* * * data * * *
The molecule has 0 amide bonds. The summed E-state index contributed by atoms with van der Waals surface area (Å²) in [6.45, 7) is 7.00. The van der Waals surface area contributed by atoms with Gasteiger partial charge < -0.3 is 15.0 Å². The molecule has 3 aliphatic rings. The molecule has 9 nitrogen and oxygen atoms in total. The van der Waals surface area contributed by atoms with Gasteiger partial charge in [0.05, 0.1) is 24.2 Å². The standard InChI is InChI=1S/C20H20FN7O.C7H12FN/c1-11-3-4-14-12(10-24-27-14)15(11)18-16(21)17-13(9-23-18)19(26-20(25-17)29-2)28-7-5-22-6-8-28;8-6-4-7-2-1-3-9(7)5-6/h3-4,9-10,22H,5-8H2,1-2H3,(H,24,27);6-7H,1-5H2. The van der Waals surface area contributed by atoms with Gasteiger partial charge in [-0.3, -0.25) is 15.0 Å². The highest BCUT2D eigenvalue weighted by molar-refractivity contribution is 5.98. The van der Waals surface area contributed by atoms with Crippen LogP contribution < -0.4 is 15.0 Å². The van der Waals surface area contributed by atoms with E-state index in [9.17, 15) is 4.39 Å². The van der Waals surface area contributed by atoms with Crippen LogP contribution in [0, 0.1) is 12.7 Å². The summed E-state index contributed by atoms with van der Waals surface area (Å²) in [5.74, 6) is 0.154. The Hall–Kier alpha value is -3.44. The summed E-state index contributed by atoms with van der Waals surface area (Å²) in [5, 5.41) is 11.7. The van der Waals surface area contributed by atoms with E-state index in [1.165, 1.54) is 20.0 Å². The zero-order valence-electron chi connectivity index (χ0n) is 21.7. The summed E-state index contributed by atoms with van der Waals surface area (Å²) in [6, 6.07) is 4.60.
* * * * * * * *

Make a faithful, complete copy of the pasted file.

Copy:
The molecule has 0 amide bonds. The summed E-state index contributed by atoms with van der Waals surface area (Å²) in [6.45, 7) is 7.00. The van der Waals surface area contributed by atoms with Gasteiger partial charge < -0.3 is 15.0 Å². The molecule has 3 aliphatic rings. The molecule has 9 nitrogen and oxygen atoms in total. The van der Waals surface area contributed by atoms with Gasteiger partial charge in [0.05, 0.1) is 24.2 Å². The standard InChI is InChI=1S/C20H20FN7O.C7H12FN/c1-11-3-4-14-12(10-24-27-14)15(11)18-16(21)17-13(9-23-18)19(26-20(25-17)29-2)28-7-5-22-6-8-28;8-6-4-7-2-1-3-9(7)5-6/h3-4,9-10,22H,5-8H2,1-2H3,(H,24,27);6-7H,1-5H2. The van der Waals surface area contributed by atoms with Gasteiger partial charge in [-0.3, -0.25) is 15.0 Å². The highest BCUT2D eigenvalue weighted by molar-refractivity contribution is 5.98. The van der Waals surface area contributed by atoms with Crippen LogP contribution < -0.4 is 15.0 Å². The van der Waals surface area contributed by atoms with E-state index in [9.17, 15) is 4.39 Å². The van der Waals surface area contributed by atoms with Crippen LogP contribution in [0, 0.1) is 12.7 Å². The summed E-state index contributed by atoms with van der Waals surface area (Å²) in [5.74, 6) is 0.154. The Hall–Kier alpha value is -3.44. The summed E-state index contributed by atoms with van der Waals surface area (Å²) in [5, 5.41) is 11.7. The van der Waals surface area contributed by atoms with E-state index in [1.165, 1.54) is 20.0 Å². The zero-order valence-electron chi connectivity index (χ0n) is 21.7. The summed E-state index contributed by atoms with van der Waals surface area (Å²) in [6, 6.07) is 4.60.